• If such a exists, then chooses the smallest such (breaking ties in a consistent manner), denoted by , and computes its coordinate in dimension . Node also computes its coordinate in dimension or verifies that it is larger than . Since can determine whether it has coordinate in all the other dimensions, it has all the information required to compute its output labels in the LBA encoding graph where the LBA execution takes place on the surface that expands in dimensions and . Consequently, outputs these labels. Note further that, according to the definition of an LBA encoding graph, outputs if it verifies that its coordinate in dimension is larger than , even if it has coordinate in all dimensions except dimension and (possibly) . Note that if the input graph does not continue to be a grid graph outside of ’s -radius neighbourhood, then neighbours of might output error pointers, but this is still consistent with the local constraints of .

    • If no such exists, then, by the definition of , node sees (nodes at) both borders of dimension . In this case, can compute the label it would output in a proof of unbalance, since for this, only has to determine whether its coordinates are the same in all dimensions (which is possible as all nodes with this property are in distance at most from the node without any incident edge labelled ). Consequently, outputs this label. Again, if the input graph does not continue to be a grid graph outside of ’s -radius neighbourhood, then, similarly to the previous case, the local constraints of are still satisfied.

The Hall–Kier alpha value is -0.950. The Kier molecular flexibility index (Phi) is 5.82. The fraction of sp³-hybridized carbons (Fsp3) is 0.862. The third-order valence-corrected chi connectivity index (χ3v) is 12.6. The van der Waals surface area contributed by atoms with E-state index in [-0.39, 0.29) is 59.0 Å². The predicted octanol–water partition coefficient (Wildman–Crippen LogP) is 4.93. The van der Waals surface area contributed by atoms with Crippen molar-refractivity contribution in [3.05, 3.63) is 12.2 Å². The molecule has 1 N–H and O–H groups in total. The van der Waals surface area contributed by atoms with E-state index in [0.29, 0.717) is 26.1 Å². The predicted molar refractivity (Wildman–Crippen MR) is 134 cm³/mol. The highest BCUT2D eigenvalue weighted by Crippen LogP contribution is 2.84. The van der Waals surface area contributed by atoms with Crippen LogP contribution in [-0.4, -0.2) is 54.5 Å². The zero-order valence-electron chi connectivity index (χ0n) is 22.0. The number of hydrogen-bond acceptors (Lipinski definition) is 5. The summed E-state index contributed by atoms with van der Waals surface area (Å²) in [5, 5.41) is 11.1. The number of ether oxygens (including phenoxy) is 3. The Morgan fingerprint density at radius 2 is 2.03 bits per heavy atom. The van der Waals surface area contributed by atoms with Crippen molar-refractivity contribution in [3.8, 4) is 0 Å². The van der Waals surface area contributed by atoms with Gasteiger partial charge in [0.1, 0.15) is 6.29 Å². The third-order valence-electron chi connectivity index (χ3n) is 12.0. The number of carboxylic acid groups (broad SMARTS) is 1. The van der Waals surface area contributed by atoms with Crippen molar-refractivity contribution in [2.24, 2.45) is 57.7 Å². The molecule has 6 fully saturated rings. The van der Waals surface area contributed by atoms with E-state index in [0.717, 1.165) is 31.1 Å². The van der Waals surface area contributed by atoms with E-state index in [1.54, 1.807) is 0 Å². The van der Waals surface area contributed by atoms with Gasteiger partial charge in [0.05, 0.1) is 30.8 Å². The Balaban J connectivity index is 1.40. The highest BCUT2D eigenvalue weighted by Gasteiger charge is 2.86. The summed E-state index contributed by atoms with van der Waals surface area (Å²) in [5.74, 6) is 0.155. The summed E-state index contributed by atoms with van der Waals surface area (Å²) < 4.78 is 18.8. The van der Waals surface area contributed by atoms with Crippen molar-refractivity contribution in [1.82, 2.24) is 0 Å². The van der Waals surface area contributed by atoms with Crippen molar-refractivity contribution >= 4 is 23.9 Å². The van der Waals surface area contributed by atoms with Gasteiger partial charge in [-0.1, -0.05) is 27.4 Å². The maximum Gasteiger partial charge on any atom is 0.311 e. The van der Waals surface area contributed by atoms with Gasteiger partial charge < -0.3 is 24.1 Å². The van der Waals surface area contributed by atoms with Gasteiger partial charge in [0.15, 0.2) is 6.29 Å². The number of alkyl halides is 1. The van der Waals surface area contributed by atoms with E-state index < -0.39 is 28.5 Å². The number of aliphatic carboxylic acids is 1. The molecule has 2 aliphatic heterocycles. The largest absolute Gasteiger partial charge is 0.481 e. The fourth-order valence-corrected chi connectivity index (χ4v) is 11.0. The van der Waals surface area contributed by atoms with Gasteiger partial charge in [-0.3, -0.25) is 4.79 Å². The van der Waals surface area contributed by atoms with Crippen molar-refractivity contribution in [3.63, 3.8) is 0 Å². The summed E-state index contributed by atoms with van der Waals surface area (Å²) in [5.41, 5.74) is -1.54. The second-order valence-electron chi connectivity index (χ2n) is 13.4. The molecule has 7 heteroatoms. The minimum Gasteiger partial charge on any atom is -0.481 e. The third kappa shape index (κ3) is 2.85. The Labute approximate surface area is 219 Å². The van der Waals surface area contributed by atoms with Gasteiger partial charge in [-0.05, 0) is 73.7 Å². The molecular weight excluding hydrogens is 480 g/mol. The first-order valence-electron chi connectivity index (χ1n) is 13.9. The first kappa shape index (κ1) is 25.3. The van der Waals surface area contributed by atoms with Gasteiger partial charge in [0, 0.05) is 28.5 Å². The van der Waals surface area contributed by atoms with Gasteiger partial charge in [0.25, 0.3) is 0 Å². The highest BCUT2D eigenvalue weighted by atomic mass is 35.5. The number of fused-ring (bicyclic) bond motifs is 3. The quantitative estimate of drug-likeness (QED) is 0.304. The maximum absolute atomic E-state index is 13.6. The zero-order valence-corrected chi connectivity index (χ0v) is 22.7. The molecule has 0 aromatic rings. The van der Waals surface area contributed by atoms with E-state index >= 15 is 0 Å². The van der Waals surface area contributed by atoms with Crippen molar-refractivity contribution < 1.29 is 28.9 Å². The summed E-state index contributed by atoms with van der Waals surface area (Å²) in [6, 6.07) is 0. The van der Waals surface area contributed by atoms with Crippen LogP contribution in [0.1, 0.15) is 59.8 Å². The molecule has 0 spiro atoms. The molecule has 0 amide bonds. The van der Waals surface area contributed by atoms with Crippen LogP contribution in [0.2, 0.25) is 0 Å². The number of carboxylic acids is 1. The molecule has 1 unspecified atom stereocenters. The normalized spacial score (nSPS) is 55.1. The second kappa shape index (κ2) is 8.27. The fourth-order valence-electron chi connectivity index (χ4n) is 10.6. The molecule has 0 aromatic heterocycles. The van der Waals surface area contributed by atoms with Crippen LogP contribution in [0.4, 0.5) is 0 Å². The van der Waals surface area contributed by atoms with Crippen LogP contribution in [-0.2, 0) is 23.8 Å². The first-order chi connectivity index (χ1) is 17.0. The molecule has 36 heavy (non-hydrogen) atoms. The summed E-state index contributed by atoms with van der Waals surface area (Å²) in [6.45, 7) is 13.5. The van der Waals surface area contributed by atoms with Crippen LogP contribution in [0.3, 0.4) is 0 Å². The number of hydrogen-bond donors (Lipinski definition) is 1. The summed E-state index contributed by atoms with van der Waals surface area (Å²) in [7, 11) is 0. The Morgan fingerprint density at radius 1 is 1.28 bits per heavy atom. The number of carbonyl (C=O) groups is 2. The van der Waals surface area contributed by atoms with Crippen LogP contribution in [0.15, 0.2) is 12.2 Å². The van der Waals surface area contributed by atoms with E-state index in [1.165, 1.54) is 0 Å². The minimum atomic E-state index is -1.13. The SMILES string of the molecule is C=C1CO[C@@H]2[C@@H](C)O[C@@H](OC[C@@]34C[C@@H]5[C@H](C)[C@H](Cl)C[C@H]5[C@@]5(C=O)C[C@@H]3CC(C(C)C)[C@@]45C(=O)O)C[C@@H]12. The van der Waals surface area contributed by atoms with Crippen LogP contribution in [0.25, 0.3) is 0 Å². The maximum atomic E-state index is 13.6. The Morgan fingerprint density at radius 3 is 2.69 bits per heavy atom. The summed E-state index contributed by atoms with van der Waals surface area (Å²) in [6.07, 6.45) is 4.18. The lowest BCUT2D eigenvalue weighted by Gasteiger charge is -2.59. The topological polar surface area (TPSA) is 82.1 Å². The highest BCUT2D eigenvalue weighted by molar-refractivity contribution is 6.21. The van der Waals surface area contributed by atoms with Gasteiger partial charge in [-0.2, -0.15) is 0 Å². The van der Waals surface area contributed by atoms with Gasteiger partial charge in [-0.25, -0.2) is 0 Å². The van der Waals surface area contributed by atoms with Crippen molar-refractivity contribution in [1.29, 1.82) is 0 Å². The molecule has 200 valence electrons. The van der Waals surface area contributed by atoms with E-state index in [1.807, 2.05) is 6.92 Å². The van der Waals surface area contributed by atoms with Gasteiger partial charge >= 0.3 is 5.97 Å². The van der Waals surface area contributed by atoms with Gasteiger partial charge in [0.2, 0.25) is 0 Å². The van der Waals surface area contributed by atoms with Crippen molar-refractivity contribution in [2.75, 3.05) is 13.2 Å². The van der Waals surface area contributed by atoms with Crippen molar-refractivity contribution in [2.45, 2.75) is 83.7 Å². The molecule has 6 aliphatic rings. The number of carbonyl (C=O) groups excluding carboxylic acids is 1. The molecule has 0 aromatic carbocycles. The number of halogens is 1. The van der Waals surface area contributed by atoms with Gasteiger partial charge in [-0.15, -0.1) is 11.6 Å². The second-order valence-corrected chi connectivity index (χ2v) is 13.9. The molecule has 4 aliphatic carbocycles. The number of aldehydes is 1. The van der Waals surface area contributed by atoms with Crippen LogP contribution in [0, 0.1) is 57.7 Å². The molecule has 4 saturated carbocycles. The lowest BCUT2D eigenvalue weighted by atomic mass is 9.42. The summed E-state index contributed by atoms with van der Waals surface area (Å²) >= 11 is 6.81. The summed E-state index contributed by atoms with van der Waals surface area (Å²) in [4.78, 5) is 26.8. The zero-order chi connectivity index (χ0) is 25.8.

theoremthmupperbound Algorithm solves problem in rounds.

Proof.

The complexity of is clearly . We need to prove that it produces a valid output labelling for . For this, first consider the case that the input graph is a grid graph. Let be the dimension with minimum size (apart, possibly, from the size of dimension ). If , then , by the definition of and the assumption that . In this case, according to algorithm , the nodes output labels that turn the input graph into an LBA encoding graph, thereby satisfying the local constraints of . If, on the other hand, , then according to algorithm , the nodes output labels that constitute a valid proof for unbalanced grids, again ensuring that the local constraints of are satisfied.

If the input graph looks like a grid graph from the perspective of some node (but might not be a grid graph from a global perspective), then there are two possibilities: either the input graph also looks like a grid graph from the perspective of all nodes in ’s -radius neighbourhood, in which case the above arguments ensure that the local constraints of (regarding LBA encoding labels, i.e., labels from ) are satisfied at , or some node in ’s -radius neighbourhood notices that the input graph is not a grid graph, in which case it outputs an error pointer and thereby ensures the local correctness of ’s output. The same argument holds for the local constraints of regarding labels for proving unbalance (instead of labels from ), with the only difference that in this case we have to consider ’s -radius neighbourhood (instead of ’s -radius neighbourhood).

What remains to show is that the constraints of are satisfied at nodes that output or an error pointer. If outputs according to , then the constraints of are clearly satisfied, hence assume that outputs an error pointer .